The spliceosome is a molecular machine, which together with RNA polymerases and ribosomes plays a critical role in basic gene expression. Research by Kiyoshi Nagai’s group in the LMB’s Structural Studies Division, has previously revealed the structure of the spliceosome in a fully active, substrate-bound state, immediately after its first catalytic reaction. The group has now expanded upon this work revealing the near-atomic level structure of the spliceosome just before mRNA formation.
Macropinocytosis, the cellular uptake of fluids from the environment, is employed by a variety of cells and requires the formation of a cup-shaped structure that protrudes from the cell’s surface and captures gulps of medium. Polymerisation of actin under the plasma membrane drives the extension of macropinocytic cups. However, until now it has been unclear how the actin forming the walls of the cup is shaped into a ring.
Ribosomes are cellular molecular machines that link amino acids together in the order specified by messenger RNA (mRNA) to make proteins. Near the end of the mRNA molecule a specific nucleotide sequence, known as a stop codon, signals for protein synthesis to terminate by recruiting release factors that release the newly made protein from the ribosome and recycle the ribosome to start another round of protein synthesis.
However, some mRNA molecules are defective.
The design and synthesis of genomes provides a powerful approach for understanding and engineering biology. The development of methods that can accurately replace the genome in sections, provide feedback on precisely where a given design fails and on how to repair it, and that can be rapidly repeated for whole genome replacement would accelerate our ability to understand and manipulate the information encoded in genomes. Using E.
The ubiquitin system is a complex system in all eukaryotic organisms involved in the regulation of most cellular processes. A huge variety of signals are assembled with ubiquitin molecules onto cellular proteins to mark them for a specific task. Important regulators of the ubiquitin system are deubiquitinating enzymes (DUBs), which remove, or cleave, ubiquitin chains in order to reverse these modifications.
The Wnt signaling pathway is an ancient cell communication pathway that has important roles in development and cancer. For the first time, work by Mariann Bienz’s group in the LMB’s PNAC Division has uncovered the molecular mechanism triggering the assembly of the Wnt signalosome, a key component of the Wnt signal transduction pathway that controls normal development and tissue homeostasis in all animals.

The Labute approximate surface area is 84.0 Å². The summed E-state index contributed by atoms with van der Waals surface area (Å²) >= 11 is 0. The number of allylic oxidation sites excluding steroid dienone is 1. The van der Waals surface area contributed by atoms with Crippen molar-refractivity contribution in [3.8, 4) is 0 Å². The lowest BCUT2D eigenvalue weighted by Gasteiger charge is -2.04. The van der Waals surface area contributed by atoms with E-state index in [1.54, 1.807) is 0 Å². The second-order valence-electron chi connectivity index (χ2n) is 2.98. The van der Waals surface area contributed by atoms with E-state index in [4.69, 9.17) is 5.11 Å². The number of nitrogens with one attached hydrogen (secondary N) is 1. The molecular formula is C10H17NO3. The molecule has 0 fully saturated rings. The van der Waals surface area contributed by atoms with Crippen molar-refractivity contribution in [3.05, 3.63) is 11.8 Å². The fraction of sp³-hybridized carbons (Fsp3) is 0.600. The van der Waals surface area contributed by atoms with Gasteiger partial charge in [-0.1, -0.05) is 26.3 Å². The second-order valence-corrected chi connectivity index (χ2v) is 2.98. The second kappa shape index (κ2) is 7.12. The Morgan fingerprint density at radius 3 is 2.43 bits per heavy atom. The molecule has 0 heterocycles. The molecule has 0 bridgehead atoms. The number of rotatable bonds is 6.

The ability of scientists to create changes in gene sequences has improved dramatically in recent years with the emergence of a new method, dubbed ‘CRISPR’. This ‘genome editing’ technology is of great interest due to the wide range of possible applications. CRISPR is already commonly used in fundamental research to study the function of specific genes in either cultured cells or whole animal models of human biology.
Gene fusions, which occur when two previously separate genes become aberrantly fused together, are common cancer-causing mutations. What remain unknown are the molecular functions of most gene fusions, and the proteins that gene fusions can encode (fusion proteins). This lack of functional understanding is a growing problem, since the number of detected gene fusions in cancer continues to rise with advances in modern sequencing technologies.
The cause of a potentially fatal inherited autoimmune disease has been identified for the first time. The disease, now named OTULIN-related autoinflammatory syndrome (ORAS), was discovered by doctors treating patients who developed symptoms such as rashes, fever, and diarrhoea shortly after birth. The immune system of these patients spontaneously activates and starts to attack the patient’s own body leading to the described symptoms and eventually to the child’s death.
During eukaryotic cell division (mitosis) the cell’s chromosomes are duplicated and then equally separated into two new daughter cells. To prevent errors in mitosis cells employ checkpoints that monitor and coordinate the correct order of events. Checkpoints either delay cell division, or if unrecoverable, cause cell death.